I finished the book on the Goldman Sachs partnership and am greatly impressed with the company. The tone of the book is a little over the top, gilding the lily as it were, but the point is that it is an extremely tightly run business. More power to them. If I have concerns about anything, it is about their understanding of toxic assets such as derivative credit swaps which undermined many of their competitors. Would it not be prudent for the banks to prevent such assets from reaching the market in the first place? In a turn around, I noticed in an article in the NY Times today that homeowners are walking away from houses that are valued at less than what they paid. The banks are crying foul. Don’t they do the same thing with bad assets or is the public supposed to step in and pick up the tab?

The South Sea Bubble was Britain’s first major business scandal. Set up in 1711 with an exclusive charter to develop trade with the South Seas (South America), the company actually made very little in its first years of business. However, to promote the company, shares were given to politicians and people who could “talk up” the riches of the South Seas. These people sold their shares back to the company for huge profits at no risk. It was a pre-Ponzi scheme. By late 1720 when the bubble had burst and the shares were selling for one tenth their value from the high, there was a major scandal and Robert Walpole was enlisted as England’s first prime minister to re-establish confidence in the  government.

Clearly, the removal of restrictions on banks such as the Glass-Steagall Act, has created the term “too big to fail”. Goldman Sachs clearly saw the dangers in the market and acted to protect themselves. I applaud their savvy, but why were these derivative credit swaps allowed to exist in the first place. Aren’t there economic models that will show just how dangerous they can be? How did Goldman Sachs know and no one else? I have to say that the antiques market has a fair number of items in it that are passed off as real which are either fakes, re-makes, improvements, etc., basically not kosher original antiques. When I wrote for “Art & Auction”, I used to point out anomalies in descriptions and attributions, in essence trying to warn people that the market was more complicated than the auction houses were making it seem. Little good it did. I guess Goldman Sachs understands that as well.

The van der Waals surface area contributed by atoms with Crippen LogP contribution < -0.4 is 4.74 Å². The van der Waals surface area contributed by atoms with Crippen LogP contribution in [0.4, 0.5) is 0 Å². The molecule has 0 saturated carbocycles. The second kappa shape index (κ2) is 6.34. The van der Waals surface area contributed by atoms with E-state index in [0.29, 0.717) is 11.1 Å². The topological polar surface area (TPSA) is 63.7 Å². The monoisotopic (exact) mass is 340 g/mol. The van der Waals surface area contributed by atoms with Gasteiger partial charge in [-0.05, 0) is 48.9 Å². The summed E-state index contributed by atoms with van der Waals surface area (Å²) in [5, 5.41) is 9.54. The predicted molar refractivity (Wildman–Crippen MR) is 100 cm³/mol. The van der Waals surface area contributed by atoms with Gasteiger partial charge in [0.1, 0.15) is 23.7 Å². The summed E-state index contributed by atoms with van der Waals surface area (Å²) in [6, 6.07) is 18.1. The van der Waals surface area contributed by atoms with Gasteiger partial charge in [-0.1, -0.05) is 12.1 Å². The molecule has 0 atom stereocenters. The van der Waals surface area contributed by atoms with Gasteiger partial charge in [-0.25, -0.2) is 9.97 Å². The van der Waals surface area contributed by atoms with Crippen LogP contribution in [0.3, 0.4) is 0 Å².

The banks have been raked over the coals this week by Congress, a pointless exercise from my point of view. When the proscriptions to prevent economic catastrophe are eviscerated, why should anyone be surprised when those people that know how to take advantage of the situation take that advantage? If you want to get angry, get angry that they want to prevent reform, not that they knew how to take advantage of a wide open situation. That is their job.

Essentially, there is an ethical problem in a great many service businesses. Who are the businesses serving? In the auction world, they say they serve both the buyer and the seller. Who is kidding whom? What about insurance companies who are allegedly, fearful of huge settlements against doctors, who are actually controlling the costs of health care through their policies serving doctors and hospitals? Clear conflicts of interest. There are endless examples in endless industries of such conflicts.

This is the nature of the capitalist system and it can and will survive if there is a strong moral core to those people who understand the conflict of interest and because there are laws to prevent people from taking advantage of the system. Those laws are, unfortunately, necessary because the single most difficult challenge to the moral core is called short term profit. This is the dangerous side to our system and it needs to be addressed. Those bankers could be quite useful people after all.

The NY Times had an article yesterday where the author said the photo of the bankers in front of the Congressional Committee reminded him of the tobacco executives in front of their Congressional Committee fifteen or so years ago. The similarity was in that their right hands were raised and they were wearing suits, but that is where it stopped. This rage against the bankers is absurd. The rage should be pointed at the politicians who so blithely eviscerated government regulations that might have prevented the financial debacle in the first place.The tobacco executives, furthermore, were lying about their product. They said that they did not believe that it was unsafe. Hmmmm…..,